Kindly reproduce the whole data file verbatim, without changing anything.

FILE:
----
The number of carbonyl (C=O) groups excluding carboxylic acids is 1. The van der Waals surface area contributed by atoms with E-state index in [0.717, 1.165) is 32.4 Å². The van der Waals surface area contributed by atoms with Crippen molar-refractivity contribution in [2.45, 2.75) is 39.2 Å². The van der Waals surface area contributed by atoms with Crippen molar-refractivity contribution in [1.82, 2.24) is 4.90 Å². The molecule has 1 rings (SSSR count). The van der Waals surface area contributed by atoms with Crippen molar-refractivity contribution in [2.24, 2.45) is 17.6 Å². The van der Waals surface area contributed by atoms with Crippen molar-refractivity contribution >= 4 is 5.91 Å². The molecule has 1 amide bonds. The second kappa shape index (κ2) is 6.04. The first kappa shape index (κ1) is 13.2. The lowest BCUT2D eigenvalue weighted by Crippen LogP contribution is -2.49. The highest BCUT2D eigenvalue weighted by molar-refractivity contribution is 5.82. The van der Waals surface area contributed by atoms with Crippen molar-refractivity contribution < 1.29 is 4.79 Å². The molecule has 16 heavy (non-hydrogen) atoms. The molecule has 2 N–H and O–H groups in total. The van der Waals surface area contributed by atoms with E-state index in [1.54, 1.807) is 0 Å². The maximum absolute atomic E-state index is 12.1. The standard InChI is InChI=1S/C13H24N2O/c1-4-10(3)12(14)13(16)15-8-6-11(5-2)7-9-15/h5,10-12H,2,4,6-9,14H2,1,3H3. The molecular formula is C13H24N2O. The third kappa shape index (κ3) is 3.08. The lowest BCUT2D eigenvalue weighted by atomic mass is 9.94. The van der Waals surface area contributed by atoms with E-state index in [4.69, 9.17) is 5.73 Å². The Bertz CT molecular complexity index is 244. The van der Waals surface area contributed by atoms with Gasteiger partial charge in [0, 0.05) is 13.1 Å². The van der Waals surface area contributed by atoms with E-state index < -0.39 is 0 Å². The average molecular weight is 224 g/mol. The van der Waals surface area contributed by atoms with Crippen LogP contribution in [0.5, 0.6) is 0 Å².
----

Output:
The number of carbonyl (C=O) groups excluding carboxylic acids is 1. The van der Waals surface area contributed by atoms with E-state index in [0.717, 1.165) is 32.4 Å². The van der Waals surface area contributed by atoms with Crippen molar-refractivity contribution in [2.45, 2.75) is 39.2 Å². The van der Waals surface area contributed by atoms with Crippen molar-refractivity contribution in [1.82, 2.24) is 4.90 Å². The molecule has 1 rings (SSSR count). The van der Waals surface area contributed by atoms with Crippen molar-refractivity contribution in [2.24, 2.45) is 17.6 Å². The van der Waals surface area contributed by atoms with Crippen molar-refractivity contribution >= 4 is 5.91 Å². The molecule has 1 amide bonds. The second kappa shape index (κ2) is 6.04. The first kappa shape index (κ1) is 13.2. The lowest BCUT2D eigenvalue weighted by Crippen LogP contribution is -2.49. The highest BCUT2D eigenvalue weighted by molar-refractivity contribution is 5.82. The van der Waals surface area contributed by atoms with Crippen molar-refractivity contribution < 1.29 is 4.79 Å². The molecule has 16 heavy (non-hydrogen) atoms. The molecule has 2 N–H and O–H groups in total. The van der Waals surface area contributed by atoms with E-state index in [1.54, 1.807) is 0 Å². The maximum absolute atomic E-state index is 12.1. The standard InChI is InChI=1S/C13H24N2O/c1-4-10(3)12(14)13(16)15-8-6-11(5-2)7-9-15/h5,10-12H,2,4,6-9,14H2,1,3H3. The molecular formula is C13H24N2O. The third kappa shape index (κ3) is 3.08. The lowest BCUT2D eigenvalue weighted by atomic mass is 9.94. The van der Waals surface area contributed by atoms with E-state index in [4.69, 9.17) is 5.73 Å². The Bertz CT molecular complexity index is 244. The van der Waals surface area contributed by atoms with Gasteiger partial charge in [0, 0.05) is 13.1 Å². The van der Waals surface area contributed by atoms with E-state index < -0.39 is 0 Å². The average molecular weight is 224 g/mol. The van der Waals surface area contributed by atoms with Crippen LogP contribution in [0.5, 0.6) is 0 Å².